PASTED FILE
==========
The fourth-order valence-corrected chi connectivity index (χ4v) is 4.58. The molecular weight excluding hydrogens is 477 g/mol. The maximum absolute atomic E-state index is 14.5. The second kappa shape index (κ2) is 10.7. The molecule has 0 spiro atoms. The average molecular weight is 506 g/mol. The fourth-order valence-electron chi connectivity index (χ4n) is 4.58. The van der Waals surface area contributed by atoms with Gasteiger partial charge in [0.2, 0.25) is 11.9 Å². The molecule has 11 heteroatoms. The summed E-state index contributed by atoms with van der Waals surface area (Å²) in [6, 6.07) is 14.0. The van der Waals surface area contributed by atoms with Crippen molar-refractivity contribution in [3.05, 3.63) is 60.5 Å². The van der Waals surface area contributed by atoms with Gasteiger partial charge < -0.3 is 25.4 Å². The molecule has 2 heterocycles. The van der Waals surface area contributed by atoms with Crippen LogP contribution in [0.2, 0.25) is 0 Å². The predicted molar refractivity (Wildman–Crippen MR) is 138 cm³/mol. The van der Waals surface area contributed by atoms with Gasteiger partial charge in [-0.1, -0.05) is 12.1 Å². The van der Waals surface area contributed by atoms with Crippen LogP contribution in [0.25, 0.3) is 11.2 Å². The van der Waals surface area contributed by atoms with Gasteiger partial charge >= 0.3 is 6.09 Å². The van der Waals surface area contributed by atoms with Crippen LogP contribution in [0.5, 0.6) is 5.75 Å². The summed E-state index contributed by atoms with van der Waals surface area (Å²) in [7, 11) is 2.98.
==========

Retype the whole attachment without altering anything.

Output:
The fourth-order valence-corrected chi connectivity index (χ4v) is 4.58. The molecular weight excluding hydrogens is 477 g/mol. The maximum absolute atomic E-state index is 14.5. The second kappa shape index (κ2) is 10.7. The molecule has 0 spiro atoms. The average molecular weight is 506 g/mol. The fourth-order valence-electron chi connectivity index (χ4n) is 4.58. The van der Waals surface area contributed by atoms with Gasteiger partial charge in [0.2, 0.25) is 11.9 Å². The molecule has 11 heteroatoms. The summed E-state index contributed by atoms with van der Waals surface area (Å²) in [6, 6.07) is 14.0. The van der Waals surface area contributed by atoms with Crippen molar-refractivity contribution in [3.05, 3.63) is 60.5 Å². The van der Waals surface area contributed by atoms with Gasteiger partial charge < -0.3 is 25.4 Å². The molecule has 2 heterocycles. The van der Waals surface area contributed by atoms with Crippen LogP contribution in [0.2, 0.25) is 0 Å². The predicted molar refractivity (Wildman–Crippen MR) is 138 cm³/mol. The van der Waals surface area contributed by atoms with Gasteiger partial charge in [-0.1, -0.05) is 12.1 Å². The van der Waals surface area contributed by atoms with Crippen LogP contribution in [0.25, 0.3) is 11.2 Å². The van der Waals surface area contributed by atoms with Gasteiger partial charge >= 0.3 is 6.09 Å². The van der Waals surface area contributed by atoms with Crippen LogP contribution in [0.5, 0.6) is 5.75 Å². The summed E-state index contributed by atoms with van der Waals surface area (Å²) in [7, 11) is 2.98.